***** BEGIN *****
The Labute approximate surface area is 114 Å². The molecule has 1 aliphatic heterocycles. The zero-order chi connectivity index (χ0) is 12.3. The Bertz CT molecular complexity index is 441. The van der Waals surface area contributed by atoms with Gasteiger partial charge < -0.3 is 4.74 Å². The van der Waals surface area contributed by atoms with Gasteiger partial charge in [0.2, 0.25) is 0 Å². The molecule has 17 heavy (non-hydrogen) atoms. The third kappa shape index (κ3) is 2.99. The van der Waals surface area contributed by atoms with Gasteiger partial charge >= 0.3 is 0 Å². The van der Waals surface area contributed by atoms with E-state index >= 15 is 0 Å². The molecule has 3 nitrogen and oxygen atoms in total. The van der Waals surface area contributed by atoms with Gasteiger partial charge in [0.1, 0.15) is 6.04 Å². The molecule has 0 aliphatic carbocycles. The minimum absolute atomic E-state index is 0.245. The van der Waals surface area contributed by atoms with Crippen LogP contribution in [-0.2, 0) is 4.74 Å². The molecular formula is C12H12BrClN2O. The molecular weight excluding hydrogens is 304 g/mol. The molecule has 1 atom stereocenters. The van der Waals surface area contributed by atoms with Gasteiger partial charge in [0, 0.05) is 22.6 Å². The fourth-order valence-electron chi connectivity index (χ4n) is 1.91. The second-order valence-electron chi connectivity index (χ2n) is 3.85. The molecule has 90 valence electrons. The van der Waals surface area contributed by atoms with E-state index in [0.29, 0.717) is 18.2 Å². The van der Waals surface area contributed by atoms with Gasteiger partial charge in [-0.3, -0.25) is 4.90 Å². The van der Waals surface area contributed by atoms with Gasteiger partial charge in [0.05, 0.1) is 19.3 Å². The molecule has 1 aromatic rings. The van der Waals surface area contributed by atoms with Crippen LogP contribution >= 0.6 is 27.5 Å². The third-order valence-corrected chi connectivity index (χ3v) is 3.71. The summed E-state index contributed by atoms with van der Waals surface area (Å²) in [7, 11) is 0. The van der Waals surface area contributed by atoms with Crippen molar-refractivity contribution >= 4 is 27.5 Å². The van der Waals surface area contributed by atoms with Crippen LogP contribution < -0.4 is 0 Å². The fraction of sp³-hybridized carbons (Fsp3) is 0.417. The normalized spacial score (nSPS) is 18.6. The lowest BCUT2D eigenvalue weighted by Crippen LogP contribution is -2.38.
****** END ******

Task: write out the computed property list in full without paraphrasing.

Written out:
The Labute approximate surface area is 114 Å². The molecule has 1 aliphatic heterocycles. The zero-order chi connectivity index (χ0) is 12.3. The Bertz CT molecular complexity index is 441. The van der Waals surface area contributed by atoms with Gasteiger partial charge < -0.3 is 4.74 Å². The van der Waals surface area contributed by atoms with Gasteiger partial charge in [0.2, 0.25) is 0 Å². The molecule has 17 heavy (non-hydrogen) atoms. The third kappa shape index (κ3) is 2.99. The van der Waals surface area contributed by atoms with Gasteiger partial charge >= 0.3 is 0 Å². The van der Waals surface area contributed by atoms with E-state index >= 15 is 0 Å². The molecule has 3 nitrogen and oxygen atoms in total. The van der Waals surface area contributed by atoms with Gasteiger partial charge in [0.1, 0.15) is 6.04 Å². The molecule has 0 aliphatic carbocycles. The minimum absolute atomic E-state index is 0.245. The van der Waals surface area contributed by atoms with Crippen LogP contribution in [-0.2, 0) is 4.74 Å². The molecular formula is C12H12BrClN2O. The molecular weight excluding hydrogens is 304 g/mol. The molecule has 1 atom stereocenters. The van der Waals surface area contributed by atoms with Gasteiger partial charge in [0, 0.05) is 22.6 Å². The fourth-order valence-electron chi connectivity index (χ4n) is 1.91. The second-order valence-electron chi connectivity index (χ2n) is 3.85. The molecule has 90 valence electrons. The van der Waals surface area contributed by atoms with E-state index in [0.29, 0.717) is 18.2 Å². The van der Waals surface area contributed by atoms with Gasteiger partial charge in [-0.3, -0.25) is 4.90 Å². The van der Waals surface area contributed by atoms with Gasteiger partial charge in [0.05, 0.1) is 19.3 Å². The molecule has 1 aromatic rings. The van der Waals surface area contributed by atoms with Crippen LogP contribution >= 0.6 is 27.5 Å². The third-order valence-corrected chi connectivity index (χ3v) is 3.71. The summed E-state index contributed by atoms with van der Waals surface area (Å²) in [7, 11) is 0. The van der Waals surface area contributed by atoms with Crippen molar-refractivity contribution >= 4 is 27.5 Å². The van der Waals surface area contributed by atoms with Crippen LogP contribution < -0.4 is 0 Å². The fraction of sp³-hybridized carbons (Fsp3) is 0.417. The normalized spacial score (nSPS) is 18.6. The lowest BCUT2D eigenvalue weighted by Crippen LogP contribution is -2.38.